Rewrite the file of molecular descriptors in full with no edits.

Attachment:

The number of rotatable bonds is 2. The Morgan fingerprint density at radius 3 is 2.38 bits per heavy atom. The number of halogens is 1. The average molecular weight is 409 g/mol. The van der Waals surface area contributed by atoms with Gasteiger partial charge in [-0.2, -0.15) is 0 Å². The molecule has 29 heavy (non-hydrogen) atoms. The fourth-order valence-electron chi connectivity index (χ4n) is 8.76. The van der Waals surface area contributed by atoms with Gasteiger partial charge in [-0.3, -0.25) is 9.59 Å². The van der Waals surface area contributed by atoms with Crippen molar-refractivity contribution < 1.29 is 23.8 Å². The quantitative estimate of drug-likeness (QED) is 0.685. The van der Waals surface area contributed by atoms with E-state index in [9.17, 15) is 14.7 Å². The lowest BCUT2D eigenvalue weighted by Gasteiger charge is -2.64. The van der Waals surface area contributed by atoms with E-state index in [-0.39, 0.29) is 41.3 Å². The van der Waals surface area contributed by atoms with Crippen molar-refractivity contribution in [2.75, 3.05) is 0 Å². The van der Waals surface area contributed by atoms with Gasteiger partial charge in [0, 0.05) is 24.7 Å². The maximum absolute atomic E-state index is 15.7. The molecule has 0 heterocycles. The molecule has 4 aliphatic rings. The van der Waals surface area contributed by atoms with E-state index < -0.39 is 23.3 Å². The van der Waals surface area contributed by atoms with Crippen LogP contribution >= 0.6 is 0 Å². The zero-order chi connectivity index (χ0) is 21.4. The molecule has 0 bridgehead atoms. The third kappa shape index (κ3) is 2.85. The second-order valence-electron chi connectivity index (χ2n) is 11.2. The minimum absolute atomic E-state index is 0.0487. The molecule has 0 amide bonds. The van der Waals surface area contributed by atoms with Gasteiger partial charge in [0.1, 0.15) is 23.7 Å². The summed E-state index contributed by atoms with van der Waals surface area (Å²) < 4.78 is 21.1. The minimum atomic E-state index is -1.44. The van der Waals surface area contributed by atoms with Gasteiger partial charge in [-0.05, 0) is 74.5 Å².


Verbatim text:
The number of rotatable bonds is 2. The Morgan fingerprint density at radius 3 is 2.38 bits per heavy atom. The number of halogens is 1. The average molecular weight is 409 g/mol. The van der Waals surface area contributed by atoms with Gasteiger partial charge in [-0.2, -0.15) is 0 Å². The molecule has 29 heavy (non-hydrogen) atoms. The fourth-order valence-electron chi connectivity index (χ4n) is 8.76. The van der Waals surface area contributed by atoms with Gasteiger partial charge in [-0.3, -0.25) is 9.59 Å². The van der Waals surface area contributed by atoms with Crippen molar-refractivity contribution < 1.29 is 23.8 Å². The quantitative estimate of drug-likeness (QED) is 0.685. The van der Waals surface area contributed by atoms with E-state index in [9.17, 15) is 14.7 Å². The lowest BCUT2D eigenvalue weighted by Gasteiger charge is -2.64. The van der Waals surface area contributed by atoms with E-state index in [-0.39, 0.29) is 41.3 Å². The van der Waals surface area contributed by atoms with Crippen molar-refractivity contribution in [2.75, 3.05) is 0 Å². The van der Waals surface area contributed by atoms with Gasteiger partial charge in [0, 0.05) is 24.7 Å². The maximum absolute atomic E-state index is 15.7. The molecule has 0 heterocycles. The molecule has 4 aliphatic rings. The van der Waals surface area contributed by atoms with E-state index < -0.39 is 23.3 Å². The van der Waals surface area contributed by atoms with Crippen LogP contribution >= 0.6 is 0 Å². The zero-order chi connectivity index (χ0) is 21.4. The molecule has 0 bridgehead atoms. The third kappa shape index (κ3) is 2.85. The second-order valence-electron chi connectivity index (χ2n) is 11.2. The minimum absolute atomic E-state index is 0.0487. The molecule has 0 amide bonds. The van der Waals surface area contributed by atoms with Gasteiger partial charge in [0.1, 0.15) is 23.7 Å². The summed E-state index contributed by atoms with van der Waals surface area (Å²) < 4.78 is 21.1. The minimum atomic E-state index is -1.44. The van der Waals surface area contributed by atoms with Gasteiger partial charge in [-0.05, 0) is 74.5 Å².